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Heterodontus quoyi:   (click for more)

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  • Cestracion pantherinus  Valenciennes, 1846, pl. 10, fig. 2. Ibid., 1855, text: 350. Holotype the same specimen (MNHN-3445) as that of Cestracion quoyi, Galapagos Islands.
  • Gyropleurodus peruanus  Evermann and Radcliffe, 1917: 2, pl. 1, fig. 1. Holotype: U.S. National Museum of Natural History, USNM-77691, 565 mm TL adult (gravid) female, Lobos de Tierra Island, Peru, confirmed by Howe and Springer (1993: 11).
    Other Combinations:  None.
    FAO Names
    En - Galapagos bullhead shark, Fr - Requin dormeur bouledogue, Sp - Dormilón de Galápagos.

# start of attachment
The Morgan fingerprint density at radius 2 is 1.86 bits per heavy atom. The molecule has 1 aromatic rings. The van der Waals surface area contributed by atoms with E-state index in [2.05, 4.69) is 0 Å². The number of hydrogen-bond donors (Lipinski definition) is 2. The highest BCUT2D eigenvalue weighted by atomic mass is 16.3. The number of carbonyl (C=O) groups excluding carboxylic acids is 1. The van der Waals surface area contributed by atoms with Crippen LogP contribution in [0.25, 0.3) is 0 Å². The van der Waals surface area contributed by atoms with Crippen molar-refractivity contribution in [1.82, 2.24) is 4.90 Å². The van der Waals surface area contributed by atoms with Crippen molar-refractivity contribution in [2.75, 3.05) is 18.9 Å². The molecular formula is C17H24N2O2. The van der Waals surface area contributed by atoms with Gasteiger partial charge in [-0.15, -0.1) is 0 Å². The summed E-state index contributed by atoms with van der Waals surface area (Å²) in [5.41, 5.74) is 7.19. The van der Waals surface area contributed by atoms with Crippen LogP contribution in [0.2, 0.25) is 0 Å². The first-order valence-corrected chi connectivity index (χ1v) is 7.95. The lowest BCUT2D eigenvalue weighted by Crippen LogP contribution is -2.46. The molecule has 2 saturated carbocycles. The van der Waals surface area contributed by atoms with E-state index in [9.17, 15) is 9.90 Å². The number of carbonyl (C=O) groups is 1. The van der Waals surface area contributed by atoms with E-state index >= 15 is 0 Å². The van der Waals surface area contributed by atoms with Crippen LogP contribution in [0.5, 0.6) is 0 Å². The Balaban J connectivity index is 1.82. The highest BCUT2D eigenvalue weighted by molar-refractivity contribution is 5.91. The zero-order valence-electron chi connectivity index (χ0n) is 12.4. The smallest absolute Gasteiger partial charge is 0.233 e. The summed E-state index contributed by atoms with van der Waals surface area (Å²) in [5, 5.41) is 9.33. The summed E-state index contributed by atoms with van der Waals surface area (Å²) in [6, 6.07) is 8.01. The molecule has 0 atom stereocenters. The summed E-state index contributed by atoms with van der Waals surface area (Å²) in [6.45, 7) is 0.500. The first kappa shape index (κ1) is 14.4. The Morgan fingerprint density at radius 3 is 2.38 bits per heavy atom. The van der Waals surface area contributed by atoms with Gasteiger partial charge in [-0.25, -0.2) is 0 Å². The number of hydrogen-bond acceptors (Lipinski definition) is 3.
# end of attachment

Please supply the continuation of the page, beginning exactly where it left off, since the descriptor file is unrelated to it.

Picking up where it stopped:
3Alpha Code: HEQ     Taxonomic Code: 1040100106
    Scientific Name with Original Description
    Cestracion quoyi  Fréminville, 1840, Mag. Zool. Guerir., ser. 2(5): 1-3, pl. 3. Holotype: Museum National d'Histoire Naturelle, Paris, MNHN-3445, adult male about 475 mm, type locality Galapagos Islands.
    Diagnostic Features
    fieldmarks: Dorsal fins with spines, anal fin present, first dorsal-fin origin over pectoral-fin inner margins, colour pattern of large dark spots.